Wednesday, August 30, 2006

Option Expensing

Incentive stock options have been in the news again with the "backdating" scandal. The issue is whether various companies' executives manipulated option grants by backdating them to a time when their stock price was near a low and therefore guaranteeing themselves a profit. I haven't followed this scandal that closely because frankly, I don't see that it's a big deal. Shareholders were told the quantity and price of the option grants and if they had a problem with it, they could sell the stock. Furthermore, if the executive had something to do with the subsequent rise in the stock price, maybe he/she should be compensated through a bonus scheme. Giving the bonus in the form of a backdated option merely makes the bonus taxable as a capital gain rather than regular income. And I never have a problem with anyone paying less in taxes.

My greatest concern about options has been the accounting treatment that now requires all options to be expensed through the income statement. This change was supposed to make more obvious the true cost of the options that were being granted to top executives and was pushed by the class warriors who are concerned about CEO pay. It all smacks of envy to me, but nevertheless, the FASB (Financial Accounting Standards Board) caved in to the political pressure and decreed that all options must be expensed. Here's my problem with it; there is no way to accurately value the option at the time it is granted and forcing expensing just provides unethical executives another way to manipulate reported earnings. Furthermore, the "cost" of the options are already reflected in the balance sheet. If the options are exercised, existing shareholders will be diluted. The real problem was that investors were just too lazy to actually look at the balance sheet and all the footnotes.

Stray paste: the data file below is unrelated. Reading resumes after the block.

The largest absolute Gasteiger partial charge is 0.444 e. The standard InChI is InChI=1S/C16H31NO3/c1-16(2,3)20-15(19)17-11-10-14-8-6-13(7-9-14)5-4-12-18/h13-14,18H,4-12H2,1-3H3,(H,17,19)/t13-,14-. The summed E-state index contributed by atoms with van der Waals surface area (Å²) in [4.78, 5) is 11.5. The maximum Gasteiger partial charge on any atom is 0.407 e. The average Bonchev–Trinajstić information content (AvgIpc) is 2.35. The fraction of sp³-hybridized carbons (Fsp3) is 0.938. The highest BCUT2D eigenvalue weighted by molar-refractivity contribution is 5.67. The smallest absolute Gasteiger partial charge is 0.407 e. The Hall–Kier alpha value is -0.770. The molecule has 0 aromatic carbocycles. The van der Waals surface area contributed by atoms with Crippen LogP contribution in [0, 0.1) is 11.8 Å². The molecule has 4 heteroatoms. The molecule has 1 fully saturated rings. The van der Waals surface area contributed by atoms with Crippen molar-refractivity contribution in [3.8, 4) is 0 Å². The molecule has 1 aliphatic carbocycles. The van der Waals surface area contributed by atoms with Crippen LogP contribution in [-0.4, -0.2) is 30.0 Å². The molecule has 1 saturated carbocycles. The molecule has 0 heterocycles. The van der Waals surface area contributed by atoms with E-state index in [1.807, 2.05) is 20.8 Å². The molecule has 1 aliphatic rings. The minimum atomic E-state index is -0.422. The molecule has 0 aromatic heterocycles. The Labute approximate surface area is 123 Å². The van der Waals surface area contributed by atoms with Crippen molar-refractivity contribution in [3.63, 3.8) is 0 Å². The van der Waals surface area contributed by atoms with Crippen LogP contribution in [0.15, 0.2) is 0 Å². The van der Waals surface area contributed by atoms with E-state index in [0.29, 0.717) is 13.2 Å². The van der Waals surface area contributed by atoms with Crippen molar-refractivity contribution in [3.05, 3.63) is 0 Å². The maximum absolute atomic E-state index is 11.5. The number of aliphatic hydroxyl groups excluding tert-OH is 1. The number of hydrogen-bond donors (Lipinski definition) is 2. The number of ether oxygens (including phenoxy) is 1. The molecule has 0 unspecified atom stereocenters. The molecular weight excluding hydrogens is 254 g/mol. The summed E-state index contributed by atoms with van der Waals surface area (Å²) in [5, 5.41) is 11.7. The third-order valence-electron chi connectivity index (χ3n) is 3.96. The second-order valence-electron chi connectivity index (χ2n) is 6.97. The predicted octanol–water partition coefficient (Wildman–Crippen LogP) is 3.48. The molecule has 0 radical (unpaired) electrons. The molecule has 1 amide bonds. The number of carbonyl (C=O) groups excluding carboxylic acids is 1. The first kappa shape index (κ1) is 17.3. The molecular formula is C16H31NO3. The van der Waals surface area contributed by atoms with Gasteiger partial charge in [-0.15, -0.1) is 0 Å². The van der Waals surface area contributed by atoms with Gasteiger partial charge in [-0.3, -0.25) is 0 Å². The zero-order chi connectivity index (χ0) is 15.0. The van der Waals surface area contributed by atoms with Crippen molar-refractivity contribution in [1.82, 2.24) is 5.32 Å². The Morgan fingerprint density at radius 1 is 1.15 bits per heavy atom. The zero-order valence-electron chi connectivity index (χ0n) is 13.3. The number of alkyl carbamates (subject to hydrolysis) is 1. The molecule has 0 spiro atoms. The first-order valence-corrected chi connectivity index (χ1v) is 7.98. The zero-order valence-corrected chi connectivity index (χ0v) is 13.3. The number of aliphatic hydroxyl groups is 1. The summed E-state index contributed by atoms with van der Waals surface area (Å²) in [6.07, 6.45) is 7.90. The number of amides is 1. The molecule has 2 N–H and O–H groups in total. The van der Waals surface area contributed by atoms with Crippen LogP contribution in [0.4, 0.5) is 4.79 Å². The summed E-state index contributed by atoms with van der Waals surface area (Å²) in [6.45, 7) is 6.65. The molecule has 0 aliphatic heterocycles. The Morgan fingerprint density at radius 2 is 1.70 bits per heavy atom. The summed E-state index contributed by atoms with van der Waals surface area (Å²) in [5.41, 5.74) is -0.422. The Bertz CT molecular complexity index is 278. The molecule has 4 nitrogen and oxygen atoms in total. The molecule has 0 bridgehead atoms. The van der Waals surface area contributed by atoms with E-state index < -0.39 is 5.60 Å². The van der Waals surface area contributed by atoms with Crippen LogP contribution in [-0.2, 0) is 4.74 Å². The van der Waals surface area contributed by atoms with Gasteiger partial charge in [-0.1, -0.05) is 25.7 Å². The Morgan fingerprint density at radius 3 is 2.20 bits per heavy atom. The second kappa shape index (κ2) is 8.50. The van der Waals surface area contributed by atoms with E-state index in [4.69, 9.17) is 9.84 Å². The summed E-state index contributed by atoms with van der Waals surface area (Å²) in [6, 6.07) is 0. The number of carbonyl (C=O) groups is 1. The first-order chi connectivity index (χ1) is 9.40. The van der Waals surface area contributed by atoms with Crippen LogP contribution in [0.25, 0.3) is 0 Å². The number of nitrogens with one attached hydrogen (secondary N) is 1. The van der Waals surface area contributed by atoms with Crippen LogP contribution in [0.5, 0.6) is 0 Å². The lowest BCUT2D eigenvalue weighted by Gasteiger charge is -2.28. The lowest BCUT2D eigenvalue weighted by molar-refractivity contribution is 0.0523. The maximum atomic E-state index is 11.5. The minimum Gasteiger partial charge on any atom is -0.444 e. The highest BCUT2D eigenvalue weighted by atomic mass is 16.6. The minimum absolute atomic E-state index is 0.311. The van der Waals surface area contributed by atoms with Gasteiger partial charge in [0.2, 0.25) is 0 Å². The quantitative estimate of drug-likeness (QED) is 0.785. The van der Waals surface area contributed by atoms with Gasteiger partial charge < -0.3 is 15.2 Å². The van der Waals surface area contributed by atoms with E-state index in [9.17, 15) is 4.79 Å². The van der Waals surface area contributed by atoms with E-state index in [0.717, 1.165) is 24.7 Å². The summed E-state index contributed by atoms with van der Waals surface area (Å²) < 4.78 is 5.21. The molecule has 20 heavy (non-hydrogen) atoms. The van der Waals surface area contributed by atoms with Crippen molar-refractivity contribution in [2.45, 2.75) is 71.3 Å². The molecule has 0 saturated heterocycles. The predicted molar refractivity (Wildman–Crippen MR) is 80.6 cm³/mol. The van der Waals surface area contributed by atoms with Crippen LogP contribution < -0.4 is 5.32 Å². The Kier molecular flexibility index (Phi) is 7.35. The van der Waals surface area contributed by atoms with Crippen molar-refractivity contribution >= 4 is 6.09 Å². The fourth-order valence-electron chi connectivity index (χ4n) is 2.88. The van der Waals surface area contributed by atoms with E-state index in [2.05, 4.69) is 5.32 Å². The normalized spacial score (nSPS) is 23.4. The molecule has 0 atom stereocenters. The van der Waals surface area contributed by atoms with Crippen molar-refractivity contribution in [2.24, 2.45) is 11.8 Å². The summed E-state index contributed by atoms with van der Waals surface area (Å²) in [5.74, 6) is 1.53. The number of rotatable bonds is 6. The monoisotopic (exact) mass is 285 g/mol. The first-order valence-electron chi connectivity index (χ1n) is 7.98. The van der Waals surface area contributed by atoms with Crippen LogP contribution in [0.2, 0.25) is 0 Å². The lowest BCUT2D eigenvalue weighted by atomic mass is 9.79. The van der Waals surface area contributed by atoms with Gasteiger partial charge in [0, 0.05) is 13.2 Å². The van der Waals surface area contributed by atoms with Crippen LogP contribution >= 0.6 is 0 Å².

Now, because of expensing, several questions arise:

1. What if the value placed on the option at the time of grant is wrong (as it is likely to be)? Will companies be forced to restate earnings from previous quarters or will there be adjustments in future quarters? Doesn't that make evaluating the company even harder than it was before expensing?
2. If the "cost" of the option is reflected in the income statement and through changes in the number shares outstanding, aren't the costs overstated?
3. What if the options are never exercised because the stock price declines? Will the companies add back the "expense" in a later quarter?
4. Since the "cost" of incentive options involves no outlay of cash, why should current earnings be penalized? Isn't it more like a future liability and therefore more properly reflected on the balance sheet?

The Wall Street Journal has an OpEd today about a group of economists and others who are pressing to end the expensing of options. The group includes Nobel Prize winners Milton Friedman and Harry Markowitz. Click on the title to read the entire story. Here's an LA Times article about the group. And here's a press release from UC Berkeley, where the position paper was published.

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